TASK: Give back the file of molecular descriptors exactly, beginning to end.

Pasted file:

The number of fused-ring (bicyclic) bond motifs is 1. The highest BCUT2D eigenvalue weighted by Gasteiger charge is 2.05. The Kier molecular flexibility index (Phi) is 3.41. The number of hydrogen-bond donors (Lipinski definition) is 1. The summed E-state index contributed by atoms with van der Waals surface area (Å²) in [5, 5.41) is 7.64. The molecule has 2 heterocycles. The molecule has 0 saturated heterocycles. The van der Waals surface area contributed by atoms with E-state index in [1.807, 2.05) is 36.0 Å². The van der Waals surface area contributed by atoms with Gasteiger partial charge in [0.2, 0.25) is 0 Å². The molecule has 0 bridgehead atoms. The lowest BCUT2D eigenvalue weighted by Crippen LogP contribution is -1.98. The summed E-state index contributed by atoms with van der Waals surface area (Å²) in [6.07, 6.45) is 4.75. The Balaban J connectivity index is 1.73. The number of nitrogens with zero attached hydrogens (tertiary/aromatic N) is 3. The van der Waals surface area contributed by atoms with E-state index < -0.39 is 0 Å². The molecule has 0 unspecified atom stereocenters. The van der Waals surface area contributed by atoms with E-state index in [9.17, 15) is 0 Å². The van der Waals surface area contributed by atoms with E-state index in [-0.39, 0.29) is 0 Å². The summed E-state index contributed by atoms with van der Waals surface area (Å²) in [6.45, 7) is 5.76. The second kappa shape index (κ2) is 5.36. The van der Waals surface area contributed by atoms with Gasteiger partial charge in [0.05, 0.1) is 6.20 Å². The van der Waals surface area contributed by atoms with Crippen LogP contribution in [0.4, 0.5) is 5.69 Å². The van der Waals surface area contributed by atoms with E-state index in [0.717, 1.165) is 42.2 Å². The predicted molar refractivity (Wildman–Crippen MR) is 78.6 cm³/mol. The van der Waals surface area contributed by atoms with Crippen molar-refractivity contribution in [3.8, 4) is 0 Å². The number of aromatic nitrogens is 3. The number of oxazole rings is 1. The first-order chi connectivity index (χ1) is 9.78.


The number of fused-ring (bicyclic) bond motifs is 1. The highest BCUT2D eigenvalue weighted by Gasteiger charge is 2.05. The Kier molecular flexibility index (Phi) is 3.41. The number of hydrogen-bond donors (Lipinski definition) is 1. The summed E-state index contributed by atoms with van der Waals surface area (Å²) in [5, 5.41) is 7.64. The molecule has 2 heterocycles. The molecule has 0 saturated heterocycles. The van der Waals surface area contributed by atoms with E-state index in [1.807, 2.05) is 36.0 Å². The van der Waals surface area contributed by atoms with Gasteiger partial charge in [0.2, 0.25) is 0 Å². The molecule has 0 bridgehead atoms. The lowest BCUT2D eigenvalue weighted by Crippen LogP contribution is -1.98. The summed E-state index contributed by atoms with van der Waals surface area (Å²) in [6.07, 6.45) is 4.75. The Balaban J connectivity index is 1.73. The number of nitrogens with zero attached hydrogens (tertiary/aromatic N) is 3. The van der Waals surface area contributed by atoms with E-state index < -0.39 is 0 Å². The molecule has 0 unspecified atom stereocenters. The van der Waals surface area contributed by atoms with E-state index in [9.17, 15) is 0 Å². The van der Waals surface area contributed by atoms with E-state index in [-0.39, 0.29) is 0 Å². The summed E-state index contributed by atoms with van der Waals surface area (Å²) in [6.45, 7) is 5.76. The second kappa shape index (κ2) is 5.36. The van der Waals surface area contributed by atoms with Gasteiger partial charge in [0.05, 0.1) is 6.20 Å². The van der Waals surface area contributed by atoms with Crippen LogP contribution in [0.4, 0.5) is 5.69 Å². The van der Waals surface area contributed by atoms with E-state index in [0.717, 1.165) is 42.2 Å². The predicted molar refractivity (Wildman–Crippen MR) is 78.6 cm³/mol. The van der Waals surface area contributed by atoms with Crippen molar-refractivity contribution in [3.8, 4) is 0 Å². The number of aromatic nitrogens is 3. The number of oxazole rings is 1. The first-order chi connectivity index (χ1) is 9.78.